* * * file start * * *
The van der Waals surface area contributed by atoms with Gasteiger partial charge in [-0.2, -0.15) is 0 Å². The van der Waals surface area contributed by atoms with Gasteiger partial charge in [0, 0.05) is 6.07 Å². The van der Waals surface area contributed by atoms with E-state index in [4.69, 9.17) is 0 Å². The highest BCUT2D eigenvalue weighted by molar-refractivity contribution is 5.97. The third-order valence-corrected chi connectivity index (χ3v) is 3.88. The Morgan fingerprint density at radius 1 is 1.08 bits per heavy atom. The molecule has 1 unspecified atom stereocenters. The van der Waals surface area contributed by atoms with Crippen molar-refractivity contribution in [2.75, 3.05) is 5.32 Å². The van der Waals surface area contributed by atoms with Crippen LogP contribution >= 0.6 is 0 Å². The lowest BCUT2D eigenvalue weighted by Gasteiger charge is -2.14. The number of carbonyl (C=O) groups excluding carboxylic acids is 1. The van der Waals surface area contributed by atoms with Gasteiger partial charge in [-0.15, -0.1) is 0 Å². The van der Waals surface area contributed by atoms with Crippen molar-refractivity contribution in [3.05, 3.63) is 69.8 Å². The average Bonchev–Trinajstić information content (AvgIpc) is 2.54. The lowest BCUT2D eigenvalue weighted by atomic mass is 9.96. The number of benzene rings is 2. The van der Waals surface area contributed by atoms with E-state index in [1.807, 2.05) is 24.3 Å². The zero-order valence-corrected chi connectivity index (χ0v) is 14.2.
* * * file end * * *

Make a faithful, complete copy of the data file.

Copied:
The van der Waals surface area contributed by atoms with Gasteiger partial charge in [-0.2, -0.15) is 0 Å². The van der Waals surface area contributed by atoms with Gasteiger partial charge in [0, 0.05) is 6.07 Å². The van der Waals surface area contributed by atoms with E-state index in [4.69, 9.17) is 0 Å². The highest BCUT2D eigenvalue weighted by molar-refractivity contribution is 5.97. The third-order valence-corrected chi connectivity index (χ3v) is 3.88. The Morgan fingerprint density at radius 1 is 1.08 bits per heavy atom. The molecule has 1 unspecified atom stereocenters. The van der Waals surface area contributed by atoms with Crippen molar-refractivity contribution in [2.75, 3.05) is 5.32 Å². The van der Waals surface area contributed by atoms with Crippen LogP contribution >= 0.6 is 0 Å². The lowest BCUT2D eigenvalue weighted by Gasteiger charge is -2.14. The number of carbonyl (C=O) groups excluding carboxylic acids is 1. The van der Waals surface area contributed by atoms with Gasteiger partial charge in [-0.15, -0.1) is 0 Å². The van der Waals surface area contributed by atoms with Crippen molar-refractivity contribution in [3.05, 3.63) is 69.8 Å². The average Bonchev–Trinajstić information content (AvgIpc) is 2.54. The lowest BCUT2D eigenvalue weighted by atomic mass is 9.96. The number of benzene rings is 2. The van der Waals surface area contributed by atoms with E-state index in [1.807, 2.05) is 24.3 Å². The zero-order valence-corrected chi connectivity index (χ0v) is 14.2.